The Power of Goya's 'La Tauromaquia'

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La Tauromaquia, a set of 33 prints etched by Francisco José de Goya y Lucientes in 1815 and 1816, illustrates the art of bullfighting from its medieval origins through to the artist’s day. In the final plates in the series, Goya illustrated the awe-inspiring feats of his contemporaries, recording or imagining actual events in the bullring and paying homage to the most celebrated toreros of his time. Click the image above to view the slideshow.

The Power of Goya's 'La Tauromaquia'

  • © SUCCESSION PICASSO/DACS 2019
    Plate 18: ‘The daring of Martincho in the ring at Zaragoza’
    In plate 18 of the Tauromaquia, Goya depicts the famous yet mysterious bullfighter known as Martincho, remembered for his brazen and often acrobatic stunts. In this scene at Zaragoza, where Goya would have seen him as a young man, Martincho sits, shackled, on a chair, poised fearlessly as his adversary bursts through the gate of the arena.
  • © SUCCESSION PICASSO/DACS 2019
    Plate 19: ‘Another madness of his in the same ring’
    The subsequent plate in the Tauromaquia illustrates another incredible feat carried out by Martincho. Robert Hughes provides a thrilling description of the scene: ‘There [Martincho] is in the middle of the ring, standing on a cloth-draped table with no visible weapon at all… his feet are bound together—not even with a chain, which permits them some movement, but with a rigid bar, which allows none. A bull is charging at him, and he seems tensed to jump on top of it. Clearly Martincho can’t get away from the bull, since he can’t run, and he won’t be able to ride the brute, since he can’t open his legs. He has no choice, it seems, but to be trampled and gored, unless he manages to leap clear over the animal’s back—which, according to the traditions of the ritual, is just what he is poised to do, leg irons and all.’
  • © SUCCESSION PICASSO/DACS 2019
    Plate 20: ‘The agility and audacity of Juanito Apiñani in the ring at Madrid’
    In this iconic composition, Goya portrays Juanito Apiñani, who was active in the Zaragoza and Madrid arenas in the mid eighteenth century and was therefore most likely known to Goya as a young man. The artist pictures the bullfighter here suspended over the back of a charging bull, having seemingly just cleared his horns.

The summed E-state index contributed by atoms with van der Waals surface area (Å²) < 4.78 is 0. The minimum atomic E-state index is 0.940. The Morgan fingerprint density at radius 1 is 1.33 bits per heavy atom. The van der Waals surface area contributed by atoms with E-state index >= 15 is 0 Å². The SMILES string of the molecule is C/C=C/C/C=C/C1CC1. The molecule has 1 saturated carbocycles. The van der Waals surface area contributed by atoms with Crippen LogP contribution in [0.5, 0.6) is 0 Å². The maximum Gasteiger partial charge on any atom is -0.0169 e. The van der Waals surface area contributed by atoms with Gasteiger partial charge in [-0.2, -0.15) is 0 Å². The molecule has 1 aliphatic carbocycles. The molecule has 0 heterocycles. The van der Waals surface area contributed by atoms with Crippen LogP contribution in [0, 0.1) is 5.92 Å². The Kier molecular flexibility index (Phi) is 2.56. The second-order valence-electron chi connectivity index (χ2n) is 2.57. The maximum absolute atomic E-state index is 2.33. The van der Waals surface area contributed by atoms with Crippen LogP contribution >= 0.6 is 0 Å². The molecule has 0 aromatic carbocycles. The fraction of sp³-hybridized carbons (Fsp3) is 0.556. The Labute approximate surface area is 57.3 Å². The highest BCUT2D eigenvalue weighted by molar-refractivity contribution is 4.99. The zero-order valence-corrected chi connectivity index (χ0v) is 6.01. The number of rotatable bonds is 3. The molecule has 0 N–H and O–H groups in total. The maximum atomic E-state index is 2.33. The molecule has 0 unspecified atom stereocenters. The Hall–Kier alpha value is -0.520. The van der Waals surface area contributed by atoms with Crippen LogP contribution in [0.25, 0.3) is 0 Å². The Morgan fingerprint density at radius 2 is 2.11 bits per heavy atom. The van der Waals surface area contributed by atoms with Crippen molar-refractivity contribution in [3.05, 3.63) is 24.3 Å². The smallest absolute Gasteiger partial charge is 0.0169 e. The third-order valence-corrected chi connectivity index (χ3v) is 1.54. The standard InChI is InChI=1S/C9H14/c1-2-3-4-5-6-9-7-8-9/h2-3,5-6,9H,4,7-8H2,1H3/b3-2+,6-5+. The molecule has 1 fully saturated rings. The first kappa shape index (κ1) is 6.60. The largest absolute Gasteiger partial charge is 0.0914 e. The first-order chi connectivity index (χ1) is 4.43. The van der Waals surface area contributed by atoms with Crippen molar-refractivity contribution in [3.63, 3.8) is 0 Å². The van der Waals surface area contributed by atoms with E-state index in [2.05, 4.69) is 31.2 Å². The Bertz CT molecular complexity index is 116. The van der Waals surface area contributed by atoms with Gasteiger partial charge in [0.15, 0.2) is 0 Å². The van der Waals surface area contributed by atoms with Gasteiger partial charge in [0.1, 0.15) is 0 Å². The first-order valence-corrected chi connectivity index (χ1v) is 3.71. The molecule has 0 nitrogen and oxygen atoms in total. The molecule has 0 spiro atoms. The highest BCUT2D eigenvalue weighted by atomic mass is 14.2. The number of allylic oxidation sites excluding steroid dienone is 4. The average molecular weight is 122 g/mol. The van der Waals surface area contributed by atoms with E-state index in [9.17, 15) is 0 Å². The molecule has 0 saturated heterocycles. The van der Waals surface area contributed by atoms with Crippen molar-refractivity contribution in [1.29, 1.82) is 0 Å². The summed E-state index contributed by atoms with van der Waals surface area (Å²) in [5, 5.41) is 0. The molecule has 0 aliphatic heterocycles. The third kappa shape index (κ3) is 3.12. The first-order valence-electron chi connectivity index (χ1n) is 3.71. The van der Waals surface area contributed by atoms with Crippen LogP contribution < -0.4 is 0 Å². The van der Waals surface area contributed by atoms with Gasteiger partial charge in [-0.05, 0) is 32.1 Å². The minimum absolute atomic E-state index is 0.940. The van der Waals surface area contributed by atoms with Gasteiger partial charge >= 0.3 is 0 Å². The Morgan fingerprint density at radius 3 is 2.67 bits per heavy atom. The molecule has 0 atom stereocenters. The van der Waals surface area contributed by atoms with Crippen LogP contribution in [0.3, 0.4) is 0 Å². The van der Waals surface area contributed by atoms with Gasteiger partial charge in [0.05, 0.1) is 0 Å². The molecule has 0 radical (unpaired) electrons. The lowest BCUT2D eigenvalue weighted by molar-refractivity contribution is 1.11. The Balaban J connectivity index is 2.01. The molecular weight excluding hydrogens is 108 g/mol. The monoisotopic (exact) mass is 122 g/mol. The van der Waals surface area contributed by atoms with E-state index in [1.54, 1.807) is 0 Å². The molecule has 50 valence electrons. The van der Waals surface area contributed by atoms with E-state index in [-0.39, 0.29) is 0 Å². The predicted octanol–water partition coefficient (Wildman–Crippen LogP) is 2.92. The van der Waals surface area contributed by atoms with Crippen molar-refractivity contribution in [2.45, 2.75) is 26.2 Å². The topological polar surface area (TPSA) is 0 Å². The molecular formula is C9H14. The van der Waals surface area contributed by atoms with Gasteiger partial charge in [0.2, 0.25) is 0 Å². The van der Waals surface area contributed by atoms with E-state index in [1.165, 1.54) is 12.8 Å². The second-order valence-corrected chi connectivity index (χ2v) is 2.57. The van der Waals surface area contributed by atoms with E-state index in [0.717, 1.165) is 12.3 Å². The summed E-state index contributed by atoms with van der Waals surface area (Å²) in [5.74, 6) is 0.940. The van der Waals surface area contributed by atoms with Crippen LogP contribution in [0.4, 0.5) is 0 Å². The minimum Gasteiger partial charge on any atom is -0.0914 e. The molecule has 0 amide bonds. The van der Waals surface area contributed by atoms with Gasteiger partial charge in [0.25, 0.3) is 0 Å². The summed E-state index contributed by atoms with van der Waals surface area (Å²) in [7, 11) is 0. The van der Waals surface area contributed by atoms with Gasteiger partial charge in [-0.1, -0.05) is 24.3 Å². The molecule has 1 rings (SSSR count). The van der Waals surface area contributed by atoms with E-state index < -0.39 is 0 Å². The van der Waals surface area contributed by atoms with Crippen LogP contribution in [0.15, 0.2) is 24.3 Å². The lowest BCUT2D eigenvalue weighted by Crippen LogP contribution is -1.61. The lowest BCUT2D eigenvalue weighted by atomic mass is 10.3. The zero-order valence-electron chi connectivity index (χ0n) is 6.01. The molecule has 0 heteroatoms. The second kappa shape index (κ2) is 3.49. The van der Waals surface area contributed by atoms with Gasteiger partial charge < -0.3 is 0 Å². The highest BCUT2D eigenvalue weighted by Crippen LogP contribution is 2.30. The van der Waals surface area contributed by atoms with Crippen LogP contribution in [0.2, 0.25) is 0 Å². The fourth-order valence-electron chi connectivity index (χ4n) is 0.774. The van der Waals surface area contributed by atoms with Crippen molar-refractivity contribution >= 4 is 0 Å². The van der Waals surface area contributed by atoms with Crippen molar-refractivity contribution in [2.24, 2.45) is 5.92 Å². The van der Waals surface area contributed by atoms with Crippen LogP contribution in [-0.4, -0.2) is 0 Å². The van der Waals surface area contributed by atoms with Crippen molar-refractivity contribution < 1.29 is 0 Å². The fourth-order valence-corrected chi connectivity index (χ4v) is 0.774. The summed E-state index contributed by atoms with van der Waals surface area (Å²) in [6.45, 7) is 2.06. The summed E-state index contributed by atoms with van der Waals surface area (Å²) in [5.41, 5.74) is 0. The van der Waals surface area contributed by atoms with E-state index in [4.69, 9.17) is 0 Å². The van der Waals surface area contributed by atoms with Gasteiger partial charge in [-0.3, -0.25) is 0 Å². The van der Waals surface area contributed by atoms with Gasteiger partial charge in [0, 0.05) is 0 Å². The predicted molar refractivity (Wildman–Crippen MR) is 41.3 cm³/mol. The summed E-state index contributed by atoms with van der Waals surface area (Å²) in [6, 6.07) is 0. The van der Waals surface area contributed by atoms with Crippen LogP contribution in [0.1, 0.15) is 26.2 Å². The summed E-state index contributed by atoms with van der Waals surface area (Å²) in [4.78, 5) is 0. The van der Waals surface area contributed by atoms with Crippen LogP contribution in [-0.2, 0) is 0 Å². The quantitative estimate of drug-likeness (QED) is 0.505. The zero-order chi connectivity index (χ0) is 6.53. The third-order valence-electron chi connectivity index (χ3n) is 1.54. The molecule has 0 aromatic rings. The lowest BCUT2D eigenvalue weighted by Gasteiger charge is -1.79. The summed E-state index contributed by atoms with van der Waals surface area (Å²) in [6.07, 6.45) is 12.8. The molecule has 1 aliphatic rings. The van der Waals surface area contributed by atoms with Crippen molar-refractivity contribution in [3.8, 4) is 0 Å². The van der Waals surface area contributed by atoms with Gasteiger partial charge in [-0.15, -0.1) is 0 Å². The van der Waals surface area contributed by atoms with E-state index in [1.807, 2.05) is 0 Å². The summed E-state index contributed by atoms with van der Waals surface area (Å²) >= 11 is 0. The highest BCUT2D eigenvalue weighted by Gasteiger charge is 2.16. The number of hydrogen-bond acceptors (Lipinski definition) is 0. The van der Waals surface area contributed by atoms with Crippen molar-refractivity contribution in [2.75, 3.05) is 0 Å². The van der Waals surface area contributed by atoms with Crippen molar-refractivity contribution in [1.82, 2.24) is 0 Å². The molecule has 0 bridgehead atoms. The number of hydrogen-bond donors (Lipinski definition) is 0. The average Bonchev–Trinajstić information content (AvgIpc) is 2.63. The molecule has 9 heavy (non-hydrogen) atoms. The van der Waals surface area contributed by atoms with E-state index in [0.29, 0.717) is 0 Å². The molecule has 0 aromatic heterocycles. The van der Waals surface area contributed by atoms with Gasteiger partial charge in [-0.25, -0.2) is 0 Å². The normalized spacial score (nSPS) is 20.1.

• © SUCCESSION PICASSO/DACS 2019
    Plate 24: ‘The same Ceballos mounted on another bull breaks short spears in the ring at Madrid’
    This dynamic composition represents a torero from Peru named Mariano Ceballos. The bullfighter’s loco valor (demented bravery) is made evident here in Goya’s depiction of his most legendary trick: confronting one bull whilst astride the back of another.
  • © SUCCESSION PICASSO/DACS 2019
    Plate 21: ‘Dreadful events in the front rows of the ring at Madrid and death of the mayor of Torrejón’
    Here Goya depicts the tragic impalement of the mayor of Torrejón, a spectator in the stands of the Madrid bullring in 1801. This image has been described as the one closest to modernism within the Tauromaquia, ‘because of the naked power with which Goya has played off void against solid, black against light, empty space against full…’ Robert Hughes continues: ‘The lower right quarter is jammed with shapes of people darting hither and thither in panic. One’s gaze shifts in this melée between huge, blunt shapes and tiny poignant ones—for instance, the miniscule detail, which you do not see at first, of the mayor’s shoe protruding beneath the bull’s neck, a reminder of the vulnerability of human life in the face of so powerful a killing machine.’
  • © SUCCESSION PICASSO/DACS 2019
    Plate 30: ‘Pedro Romero killing the halted bull’
    The celebrated Pedro Romero, pictured in this plate in a sun-drenched arena, was the bullfighter whom Goya was personally closest to. Romero came from an illustrious line of toreros; in fact, his grandfather Francisco had implemented the muleta – the short cape used to obscure the sword, thereby allowing the bullfighter to confront the bull on foot. As Pierre Gassier and Juliet Wilson-Bareau describe, in this plate: ‘The classical restraint and dignity of Pedro Romero contrasts with the spectacular style of toreros like Martincho … Here Romero performs his most famous feat, the suerte de matar, standing alone with the animal in the ring.’
  • © SUCCESSION PICASSO/DACS 2019
    Plate 33: ‘The unlucky death of Pepe Illo in the ring at Madrid’
    José Delgado Guerra, known as Pepe Illo in the arena, was one of the leading matadors of the Goya’s time. Illo championed the idea that the exuberance and bravado of the bullfighter trumped technical accuracy. It is therefore unsurprising that Illo was seriously injured thirteen times during his career before the fatal scene depicted in this work. The event occurred in May 1801, when a bull named Badubo gored the matador with its right horn. ‘It caused a great impression at the time,’ according to Gassier and Wilson-Bareau, ‘and Queen Maria Luisa, who was amongst those present, gave a blood-curdling description of the tossing and goring of the unfortunate matador.’
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